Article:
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Keats, Frost et quelques autres

Publié par Folfaerie

Une autre sélection de mes poèmes préférés. Keats, inévitable. Stevenson à cause des Highlands d'Ecosse, Frost dont le poème me hante depuis que je l'ai lu pour la première fois, et Hood que je ne conniassais point mais dont le Silence m'a plu...

John Keats
La Belle Dame sans Merci

'O WHAT can ail thee, knight-at-arms,

    Alone and palely loitering?
The sedge is wither'd from the lake,
            And no birds sing.

'O what can ail thee, knight-at-arms,
    So haggard and so woe-begone?
The squirrel's granary is full,
            And the harvest 's done.

'I see a lily on thy brow
    With anguish moist and fever dew;
And on thy cheeks a fading rose
            Fast withereth too.'

'I met a lady in the meads,
    Full beautiful—a faery's child,
Her hair was long, her foot was light,
            And her eyes were wild.

'I made a garland for her head,
    And bracelets too, and fragrant zone;
She look'd at me as she did love,
            And made sweet moan.

'I set her on my pacing steed
    And nothing else saw all day long,
For sideways would she lean, and sing
            A faery's song.

'She found me roots of relish sweet,
    And honey wild and manna dew,
And sure in language strange she said,
            "I love thee true!"

'She took me to her elfin grot,
    And there she wept and sigh'd fill sore;
And there I shut her wild, wild eyes
            With kisses four.

'And there she lulled me asleep,
    And there I dream'd—Ah! woe betide!
The latest dream I ever dream'd
            On the cold hill's side.

'I saw pale kings and princes too,
    Pale warriors, death-pale were they all;
They cried—"La belle Dame sans Merci
            Hath thee in thrall!"

'I saw their starved lips in the gloam
    With horrid warning gaped wide,
And I awoke and found me here,
            On the cold hill's side.

'And this is why I sojourn here
    Alone and palely loitering,
Though the sedge is wither'd from the lake,
            And no birds sing.'

Robert Louis Stevenson
In the Highlands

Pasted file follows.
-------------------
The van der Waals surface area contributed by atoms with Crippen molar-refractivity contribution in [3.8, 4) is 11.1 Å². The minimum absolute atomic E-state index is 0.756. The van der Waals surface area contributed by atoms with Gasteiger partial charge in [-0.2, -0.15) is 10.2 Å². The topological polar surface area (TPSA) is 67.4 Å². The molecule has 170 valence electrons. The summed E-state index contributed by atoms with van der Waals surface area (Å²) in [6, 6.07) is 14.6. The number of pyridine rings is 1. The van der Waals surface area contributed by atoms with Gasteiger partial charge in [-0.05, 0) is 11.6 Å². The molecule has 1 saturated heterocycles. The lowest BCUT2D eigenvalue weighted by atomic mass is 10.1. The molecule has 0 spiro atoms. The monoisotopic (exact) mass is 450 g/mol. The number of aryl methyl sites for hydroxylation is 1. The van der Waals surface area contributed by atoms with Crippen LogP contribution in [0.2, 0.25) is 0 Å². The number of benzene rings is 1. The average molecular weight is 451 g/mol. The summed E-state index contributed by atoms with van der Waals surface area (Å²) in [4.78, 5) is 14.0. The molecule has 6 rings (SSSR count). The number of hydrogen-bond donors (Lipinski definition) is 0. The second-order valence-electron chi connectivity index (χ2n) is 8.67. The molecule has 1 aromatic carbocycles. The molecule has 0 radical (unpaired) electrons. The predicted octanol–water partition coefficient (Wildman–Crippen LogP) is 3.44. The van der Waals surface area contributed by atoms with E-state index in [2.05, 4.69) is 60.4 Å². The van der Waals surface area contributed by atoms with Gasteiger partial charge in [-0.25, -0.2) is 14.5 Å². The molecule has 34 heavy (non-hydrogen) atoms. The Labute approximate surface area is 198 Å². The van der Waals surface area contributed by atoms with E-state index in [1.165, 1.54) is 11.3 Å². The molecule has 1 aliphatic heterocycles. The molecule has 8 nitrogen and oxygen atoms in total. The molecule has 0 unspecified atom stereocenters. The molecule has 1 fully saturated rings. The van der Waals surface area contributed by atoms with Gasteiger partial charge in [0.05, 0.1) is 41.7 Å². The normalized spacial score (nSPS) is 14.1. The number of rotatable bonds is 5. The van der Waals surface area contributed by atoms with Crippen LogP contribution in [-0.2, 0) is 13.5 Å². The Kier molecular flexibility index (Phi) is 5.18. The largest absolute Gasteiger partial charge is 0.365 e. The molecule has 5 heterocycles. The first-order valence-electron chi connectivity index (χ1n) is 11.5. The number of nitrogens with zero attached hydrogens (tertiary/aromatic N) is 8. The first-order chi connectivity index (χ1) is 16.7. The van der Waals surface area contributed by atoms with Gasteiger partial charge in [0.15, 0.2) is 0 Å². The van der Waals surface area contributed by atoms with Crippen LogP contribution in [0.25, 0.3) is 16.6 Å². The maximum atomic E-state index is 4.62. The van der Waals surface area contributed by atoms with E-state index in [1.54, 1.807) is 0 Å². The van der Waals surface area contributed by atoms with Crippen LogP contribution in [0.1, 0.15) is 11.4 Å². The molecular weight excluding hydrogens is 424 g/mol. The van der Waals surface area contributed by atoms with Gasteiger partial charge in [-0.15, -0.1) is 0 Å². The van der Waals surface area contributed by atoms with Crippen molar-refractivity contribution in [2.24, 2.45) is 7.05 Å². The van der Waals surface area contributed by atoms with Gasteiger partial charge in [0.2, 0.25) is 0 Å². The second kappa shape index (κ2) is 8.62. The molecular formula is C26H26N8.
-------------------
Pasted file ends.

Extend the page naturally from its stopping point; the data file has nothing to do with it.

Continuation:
IN the highlands, in the country places,

Where the old plain men have rosy faces,
        And the young fair maidens
                Quiet eyes;
Where essential silence cheers and blesses,
And for ever in the hill-recesses
        Her more lovely music
                Broods and dies—

O to mount again where erst I haunted;
Where the old red hills are bird-enchanted,
        And the low green meadows
                Bright with sward;
And when even dies, the million-tinted,
And the night has come, and planets glinted,
        Lo, the valley hollow

O to dream, O to awake and wander
There, and with delight to take and render,
        Through the trance of silence,
                Quiet breath!
Lo! for there, among the flowers and grasses,
Only the mightier movement sounds and passes;
        Only winds and rivers,
                Life and death.


Robert Frost
The Road not Taken

TWO roads diverged in a yellow wood,

And sorry I could not travel both
And be one traveller, long I stood
And looked down one as far as I could
To where it bent in the undergrowth;

Then took the other, as just as fair,
And having perhaps the better claim,
Because it was grassy and wanted wear;
Though as for that the passing there
Had worn them really about the same,

And both that morning equally lay
In leaves no step had trodden black.
Oh, I kept the first for another day!
Yet knowing how way leads to way,
I doubted if I should ever come back.

I shall be telling this with a sigh
Somewhere ages and ages hence:
Two roads diverged in a wood, and I –
I took the one less travelled by,
And that has made all the difference.

Thomas Hood

THERE is a silence where hath been no sound,

There is a silence where no sound may be,
    In the cold grave—under the deep, deep sea,
Or in wide desert where no life is found,
Which hath been mute, and still must sleep profound;
    No voice is hush'd—no life treads silently,
    But clouds and cloudy shadows wander free,
That never spoke, over the idle ground:
But in green ruins, in the desolate walls
    Of antique palaces, where Man hath been,
Though the dun fox or wild hyaena calls,
    And owls, that flit continually between,
Shriek to the echo, and the low winds moan—
There the true Silence is, self-conscious and alone.

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